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away; so shall also the coming of the Son of Man be."* The fact, then, is the only thing revealed, and we must be profitably content to abide in certain expectation of the certain arrival of an event pronounced by God.

There is not an individual who thinks upon these things at all as he ought to think, but readily perceives how much more awful is the unrevealed period of the day of judgment, than it would have been, had that day been clearly revealed. It is the same, in its spiritual usefulness, as the uncertain time of our own inevitable death; death to each individual the end of his probation, and therefore, as to his eternal condition, equally important. If the world, if we ourselves are such, as God's all-seeing eye at this moment perceives, with this uncertainty as to the arrival of death and the last judgment, what might not the whole have been, in moral depravity and irretrievable ruin, had these awful events been specifically revealed, had we each known the exact moment of our death, the certain and appointed time of the day of judgment? These things have been mercifully hidden from our knowledge, and we have a never-ceasing and an awakening argument for constant and earnest preparation for death and judgment, in the

* St. Matt. xxiv. 36, 39.

very circumstance of knowing not when each shall come upon us.

In conclusion, let us remember ever to apply the solemn lesson of our belief of the second Advent of our blessed Lord in heart and life. Let us receive the spiritual comforts, believe the promises, and seek by fervent prayer those divine graces and needful helps which God, the Creator, Redeemer, and Sanctifier of our souls is mercifully ready to grant to fit us for that preparation which He requires of us all. He invites us, by His mercies in Christ Jesus, to go unto Him in a holy faith, and to seek Him with a willing mind. But if we neglect so great salvation, neither loving Him for all the mercies of the first Advent, nor preparing for the certain arrival of the second Advent, then are we forced to believe, from the same unerring word of truth, that, as "He hath appointed a day in which He will judge the world in righteousness," so hath He announced its dreadful terrors as a warning to the wicked, and as a holy vindication of Himself. The terrors and the comforts of the Gospel are before us all, that, as far as we are concerned, we may see, and understand, and diligently follow after the things which belong unto our peace," before they shall be hidden from us for ever; and

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that whether we accept or refuse the offers of salvation in Christ Jesus, God may be acknowledged, before men and angels,



fied in His saying, and clear when He is judged." If the revealed truth of the second coming of the Redeemer of our souls to judgment; if the daily and acknowledged truth of our own short and uncertain continuance in this our only place of trial for eternity, be not sufficient to alarm our fears, to excite our watchfulness, and to drive us from our blindness and natural indifference to spiritual things, where shall we seek, when can we expect to receive a stronger motive? The appeal of terror, the appeal of mercy in all the revelation of the Gospel of our Lord Jesus Christ are ever pressing upon our notice; and, if we believe not these, and render not our belief practical, neither should we "believe though one rose from the dead."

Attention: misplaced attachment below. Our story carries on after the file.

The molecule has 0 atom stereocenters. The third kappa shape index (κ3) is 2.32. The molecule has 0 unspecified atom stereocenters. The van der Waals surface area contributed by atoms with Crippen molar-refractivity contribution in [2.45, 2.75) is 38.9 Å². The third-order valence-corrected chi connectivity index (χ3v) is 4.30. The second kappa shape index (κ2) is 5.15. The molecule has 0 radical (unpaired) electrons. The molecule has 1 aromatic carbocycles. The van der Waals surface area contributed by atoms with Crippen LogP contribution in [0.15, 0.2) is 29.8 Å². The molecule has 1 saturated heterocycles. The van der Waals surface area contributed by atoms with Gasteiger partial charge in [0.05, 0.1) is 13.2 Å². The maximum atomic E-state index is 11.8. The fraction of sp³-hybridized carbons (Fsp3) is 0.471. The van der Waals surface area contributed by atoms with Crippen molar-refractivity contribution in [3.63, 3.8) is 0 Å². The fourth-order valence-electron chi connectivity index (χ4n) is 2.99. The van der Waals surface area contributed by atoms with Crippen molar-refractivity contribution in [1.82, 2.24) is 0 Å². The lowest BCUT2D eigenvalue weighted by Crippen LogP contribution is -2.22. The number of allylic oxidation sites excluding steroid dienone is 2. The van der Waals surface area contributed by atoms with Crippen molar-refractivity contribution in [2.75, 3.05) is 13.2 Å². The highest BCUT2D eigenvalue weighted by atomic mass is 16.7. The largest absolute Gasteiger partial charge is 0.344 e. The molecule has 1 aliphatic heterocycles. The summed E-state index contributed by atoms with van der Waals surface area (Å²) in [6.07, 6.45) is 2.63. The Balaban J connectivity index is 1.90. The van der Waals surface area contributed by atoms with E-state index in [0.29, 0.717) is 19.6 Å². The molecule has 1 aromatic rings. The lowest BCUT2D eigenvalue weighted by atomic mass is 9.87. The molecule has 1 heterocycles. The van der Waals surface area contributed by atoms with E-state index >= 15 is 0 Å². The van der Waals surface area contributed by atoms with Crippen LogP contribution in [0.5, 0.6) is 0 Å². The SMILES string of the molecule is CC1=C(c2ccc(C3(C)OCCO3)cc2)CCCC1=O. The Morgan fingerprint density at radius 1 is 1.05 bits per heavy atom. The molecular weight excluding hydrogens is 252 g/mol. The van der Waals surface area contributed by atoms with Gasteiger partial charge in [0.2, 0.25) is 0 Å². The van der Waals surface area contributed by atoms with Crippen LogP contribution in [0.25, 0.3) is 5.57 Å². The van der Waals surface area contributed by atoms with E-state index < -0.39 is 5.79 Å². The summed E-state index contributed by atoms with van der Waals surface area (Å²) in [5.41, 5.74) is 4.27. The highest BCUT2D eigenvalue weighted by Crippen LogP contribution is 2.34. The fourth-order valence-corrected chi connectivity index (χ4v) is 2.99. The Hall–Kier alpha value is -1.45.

And now if any one be tempted to doubt the sufficiency of the measure of revealed truth, let him ask his own conscience whether he can honestly, and in reference to that great account which he will hereafter be called upon to give, declare that these motives are not sufficiently powerful to build up hope, or to enable him, through God's grace, to resist besetting sin. Let Him remember the deceitfulness of all human reasoning when it receives

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its strongest support from the inward wishes of the heart, that religion and its holy promises and awful terrors, the corrector of sin, and the opposer of our natural will, may not be true. It is then the temptation of the enemy of the soul; and the soul, in its natural blindness, and natural love of sin, meets the temptation too well inclined to fall under it. Far better will it be for the comforts of time as of eternity, to take the Word of God simply as we find it written; and of all the mercies and the terrors of the Gospel practically to believe, that, under the promised influence of God's Holy Spirit, they are more than sufficient to produce their intended effects in our being, through them, brought to Christ in this world, that we may be for ever with Him in the next. This promised mercy God hath freely given, and we are every one of us urged to accept it. Let us go on, then, if we have been brought to seek after Christ, with faith, and hope, and charity, in this our short state of probation, in the rich increase of spiritual victory, and spiritual consolation. The mercies of the first Advent will then be realized, and the terrors of the second Advent will be no terrors for us.

But if, through sin and an evil heart of unbelief, we have never yet cared for these things, never duly considered our calling in the Sa

viour of our soul, let us put up at least one serious prayer for God's enlightening spirit in our hearts, before time shall cease, and eternity seal our doom in that place of future torment, where the remembrance of past mercy and forbearance shall add a bitter pang to the self-deluded sufferer. Before that tremendous hour arrive, for our own sake, for Christ our once suffering Redeemer's sake, let us remember eternity, and " Prepare to meet our God."

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